So, supposedly, air filtration won't be a problem when travel by plane during COVID times.

Flight attendants are better-equipped

To protect passengers from the coronavirus disease, some airlines (not all...) had the good sense to take measures, starting with providing flight attendants with protective gear - both for their own safety and that of the air passengers.

An example that more airlines should consider following is Qatar Airways, which, as early as in May 2020, provided full-body protective gear to its on-board crew (see picture below).

Picture source

At the very least, flight crews are now required to wear a facial mask during the flight.

Masks are mandatory - on board and at the airport

Air passengers can only enter the airport and the plane if they wear a mask covering their mouth AND nose. The only time when masks can be temporarily removed are:

  • at the customs' desk
  • when eating and drinking

Passengers refusing to wear facial protection are subject to boarding denials and/or fines.

Empty middle seat

In the interest of social distancing, some airlines (again, not all) have elected to NOT sell middle-seat tickets. This allows passengers to keep a relatively safe distance between them throughout the flight.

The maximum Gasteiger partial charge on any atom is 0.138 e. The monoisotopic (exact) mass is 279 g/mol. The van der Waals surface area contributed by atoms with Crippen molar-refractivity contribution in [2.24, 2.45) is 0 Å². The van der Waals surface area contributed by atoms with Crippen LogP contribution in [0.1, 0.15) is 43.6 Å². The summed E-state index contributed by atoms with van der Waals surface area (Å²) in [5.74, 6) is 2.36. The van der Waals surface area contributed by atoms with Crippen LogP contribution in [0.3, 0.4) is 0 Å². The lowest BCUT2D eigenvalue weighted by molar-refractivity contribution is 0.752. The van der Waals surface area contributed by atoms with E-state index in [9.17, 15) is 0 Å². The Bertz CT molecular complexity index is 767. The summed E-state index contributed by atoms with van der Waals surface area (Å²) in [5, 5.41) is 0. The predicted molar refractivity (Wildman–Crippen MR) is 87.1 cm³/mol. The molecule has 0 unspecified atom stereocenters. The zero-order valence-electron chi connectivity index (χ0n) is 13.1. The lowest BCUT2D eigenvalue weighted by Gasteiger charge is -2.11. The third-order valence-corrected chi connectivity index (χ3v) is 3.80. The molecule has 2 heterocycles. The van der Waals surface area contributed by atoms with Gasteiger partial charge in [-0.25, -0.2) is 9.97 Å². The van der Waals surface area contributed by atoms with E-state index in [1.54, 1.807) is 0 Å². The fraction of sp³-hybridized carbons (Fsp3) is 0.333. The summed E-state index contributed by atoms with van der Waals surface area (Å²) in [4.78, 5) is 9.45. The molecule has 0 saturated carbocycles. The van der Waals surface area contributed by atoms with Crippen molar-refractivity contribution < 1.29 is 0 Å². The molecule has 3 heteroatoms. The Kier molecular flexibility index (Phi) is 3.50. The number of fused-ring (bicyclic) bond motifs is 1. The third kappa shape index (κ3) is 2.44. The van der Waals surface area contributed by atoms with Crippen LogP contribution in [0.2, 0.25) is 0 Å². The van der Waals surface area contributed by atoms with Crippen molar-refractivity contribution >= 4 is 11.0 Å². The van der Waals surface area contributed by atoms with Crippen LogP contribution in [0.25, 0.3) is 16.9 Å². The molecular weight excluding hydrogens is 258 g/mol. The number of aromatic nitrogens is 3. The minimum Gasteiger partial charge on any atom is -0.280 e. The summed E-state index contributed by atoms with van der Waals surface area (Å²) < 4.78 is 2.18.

Among airlines that have committed to keeping the middle seat vacant are Delta, JetBlue, and Southwest in the US.


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How to Travel Safely by Plane during the COVID-19 Pandemic?

The Centers for Disease Control and Prevention (CDC) and other health agencies worldwide provide tips to travel safely during COVID times. This travel advice is especially relevant in the context of air travel.

At the airport

1) Maintain social distancing

Some international airports have added stickers on the floor to indicate the safety distance between people waiting at the check-in desk, security control, and customs (for international travel). If those signs aren't there, proactively keep some distance between you and the person in line in front of you.

You may find that while you do try to maintain social distancing, not everyone does. If the next passenger in line after you gets a little too close, ask them gently to please back off.